Blog #51. May 8, 2015 by Marcus W. Robbins
Pier 4 is nothing but a memory now but in its day it served our nation well.
As we continue to look back on how World War I changed the Norfolk Navy Yard both before and after the Great War nothing defines progress along the waterfront like the visual impact of a huge capital improvement project. A few weeks ago (April 10, 2015) with “History Matters” Blog #47 ~ The Men That Built Pier 4, we focused first on the crew of the pile drivers and then provided some overview photos as the pier took shape.
Ask any historian, dates of a time past are cool reminders of what happened back in the day even if they don’t fall exactly on a key anniversary such as - 10, 50 or 100 years ago. As I woke up this morning without a clue to what I would write on today (retirement has been treating me very well) I did what every married man should do (remember his own anniversary) and then wished my beautiful wife Jo Ann a happy anniversary and for providing us a great 33 years so far. Our journey together began formally on May 8, 1982. By that time I had already been working at Norfolk Naval Shipyard for going on five years.
Thus it was pretty cool that I discovered the following four glass plate images all taken on May 8, 1919, a mere 96 years to the exact date of today concerning the ongoing progress of Pier 4. As I have stated before about the men that built our facilities, their names were never recorded when the photos were taken and now they too are lost to time. For sure these would have been local men, maybe even related to us that read these words today. Pictures do tell a story so let us look back 96 years ago this very day as Pier 4 was continuing to take shape.
|Photo #1 ~ Pier 4 Head Looking South |
(Historic Norfolk Navy Yard Glass Plate Collection, #2228 taken May 8, 1919)
Yes folks, that is of what you would know today as Hitchcock Street, looking south. Building 163 is on the right, Building 202 is yet to be constructed and the first part of Building 171 is further in the view. Where the pine trees are seen in the distance, well World War II will take care of them as that is the eventual site of Pier 6.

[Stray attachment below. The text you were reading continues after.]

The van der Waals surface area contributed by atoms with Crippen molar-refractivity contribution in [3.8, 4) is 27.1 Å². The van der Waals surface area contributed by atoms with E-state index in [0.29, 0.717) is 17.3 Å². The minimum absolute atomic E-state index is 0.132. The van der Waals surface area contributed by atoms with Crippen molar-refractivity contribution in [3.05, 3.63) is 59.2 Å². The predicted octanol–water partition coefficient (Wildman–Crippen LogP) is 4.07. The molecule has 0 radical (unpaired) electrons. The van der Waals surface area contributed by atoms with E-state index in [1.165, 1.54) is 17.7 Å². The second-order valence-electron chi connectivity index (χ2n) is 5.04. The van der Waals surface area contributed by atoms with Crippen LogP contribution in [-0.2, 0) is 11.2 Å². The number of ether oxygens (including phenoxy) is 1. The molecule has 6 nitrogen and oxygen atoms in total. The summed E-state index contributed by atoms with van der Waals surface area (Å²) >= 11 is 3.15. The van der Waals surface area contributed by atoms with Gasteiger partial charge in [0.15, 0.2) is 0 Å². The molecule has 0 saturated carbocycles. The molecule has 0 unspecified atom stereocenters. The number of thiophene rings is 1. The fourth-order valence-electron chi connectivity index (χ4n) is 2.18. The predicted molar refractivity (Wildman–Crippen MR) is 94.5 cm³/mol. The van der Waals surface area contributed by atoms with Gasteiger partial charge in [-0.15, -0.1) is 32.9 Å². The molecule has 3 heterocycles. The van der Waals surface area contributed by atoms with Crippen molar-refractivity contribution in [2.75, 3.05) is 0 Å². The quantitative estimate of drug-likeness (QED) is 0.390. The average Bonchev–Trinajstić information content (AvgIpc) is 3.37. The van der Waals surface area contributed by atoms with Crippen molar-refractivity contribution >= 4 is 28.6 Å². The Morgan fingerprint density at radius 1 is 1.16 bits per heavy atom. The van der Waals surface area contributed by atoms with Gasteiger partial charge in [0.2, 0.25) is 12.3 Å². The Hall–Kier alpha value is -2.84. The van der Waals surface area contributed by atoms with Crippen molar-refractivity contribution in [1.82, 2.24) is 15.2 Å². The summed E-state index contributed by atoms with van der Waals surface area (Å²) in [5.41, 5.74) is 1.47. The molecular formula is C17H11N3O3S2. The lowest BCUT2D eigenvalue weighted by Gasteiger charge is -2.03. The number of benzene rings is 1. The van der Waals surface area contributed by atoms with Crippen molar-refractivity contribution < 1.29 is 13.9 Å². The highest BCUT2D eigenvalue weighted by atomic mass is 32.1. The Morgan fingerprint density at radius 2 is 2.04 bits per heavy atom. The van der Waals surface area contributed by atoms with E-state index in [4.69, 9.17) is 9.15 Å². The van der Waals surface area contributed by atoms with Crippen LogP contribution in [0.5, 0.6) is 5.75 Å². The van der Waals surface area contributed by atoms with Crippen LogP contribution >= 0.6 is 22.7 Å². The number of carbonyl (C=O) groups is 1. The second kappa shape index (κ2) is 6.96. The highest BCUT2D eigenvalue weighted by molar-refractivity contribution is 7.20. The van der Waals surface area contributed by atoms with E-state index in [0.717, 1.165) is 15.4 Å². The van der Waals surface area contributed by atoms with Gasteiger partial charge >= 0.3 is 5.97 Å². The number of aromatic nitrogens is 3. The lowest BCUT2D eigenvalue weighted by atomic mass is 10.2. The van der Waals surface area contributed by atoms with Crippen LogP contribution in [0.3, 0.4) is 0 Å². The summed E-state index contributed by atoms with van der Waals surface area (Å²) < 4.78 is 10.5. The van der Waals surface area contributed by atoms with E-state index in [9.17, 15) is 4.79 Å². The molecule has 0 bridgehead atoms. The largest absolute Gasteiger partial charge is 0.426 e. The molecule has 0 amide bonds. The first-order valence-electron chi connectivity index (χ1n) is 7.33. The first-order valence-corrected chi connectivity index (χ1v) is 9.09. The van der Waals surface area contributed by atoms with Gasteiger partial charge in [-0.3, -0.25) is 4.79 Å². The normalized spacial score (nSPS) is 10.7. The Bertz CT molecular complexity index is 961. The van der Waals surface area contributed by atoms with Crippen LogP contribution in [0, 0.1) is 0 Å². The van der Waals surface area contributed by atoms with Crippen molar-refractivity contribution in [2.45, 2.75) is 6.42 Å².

|Photo #2 ~ Pier 4 Head Looking North |
(Historic Norfolk Navy Yard Glass Plate Collection, #2229 taken May 8, 1919)
Again, Building 163 is shown now to the left and towering in the skyline on the right is the massive Ship Building Ways that is the site of many launchings over the years for ships constructed at Norfolk. It is from this structure we launch the battleship Alabama and three aircraft carries in World War II but that is a story for another time. In the far distance the cage masts of a pre-World War I battleship are visible.
Photo #3 ~ Pier 4 Looking West
(Historic Norfolk Navy Yard Glass Plate Collection, #2230 taken May 8, 1919)
In the above photo here are the “real men” that built Pier 4. It was not easy work but again nothing worthwhile comes without a price. Here you see the crew taking a pause as they form concrete piles that eventually supported the deck of Pier 4. Construction of a ship repair pier is somewhat like an iceberg, the heavy supporting elements are not ever seen on the surface.
|Photo #4 ~ Pier 4 General Construction View |
(Historic Norfolk Navy Yard Glass Plate Collection, #2231 taken May 8, 1919)
The huge Schmoele tract of land that had been purchased a couple of decades prior has now begun to become developed and the yard is growing to the south as you can see all the marsh grass. It indeed was a different environment back then to construct a shipyard waterfront but there was vision. Pier 4 serves us well for World War II, then with the Korean & Vietnam Wars - about 90 years till it is removed to support the construction of the super carrier Pier 5 of modern times that has just completed.
Photo #5 ~ Pier 4 Looking EastUSS Missouri circa 1952
(Courtesy of Marcus W. Robbins, commercial postcard image)
The final view above is a postcard view from the early 1950’s. Without much further comment it provides to many of us the reminder of how America’s majestic war ships can come back into a port for much needed repairs. It is because of our great facilities and our huge repair piers that we at Norfolk Naval Shipyard continue to serve the nation.
In closing, a theme of today was about dates. Our own 250th anniversary is just around the corner in 2017. There will be so much to look back upon and I’m already looking forward to it because –“history matters”.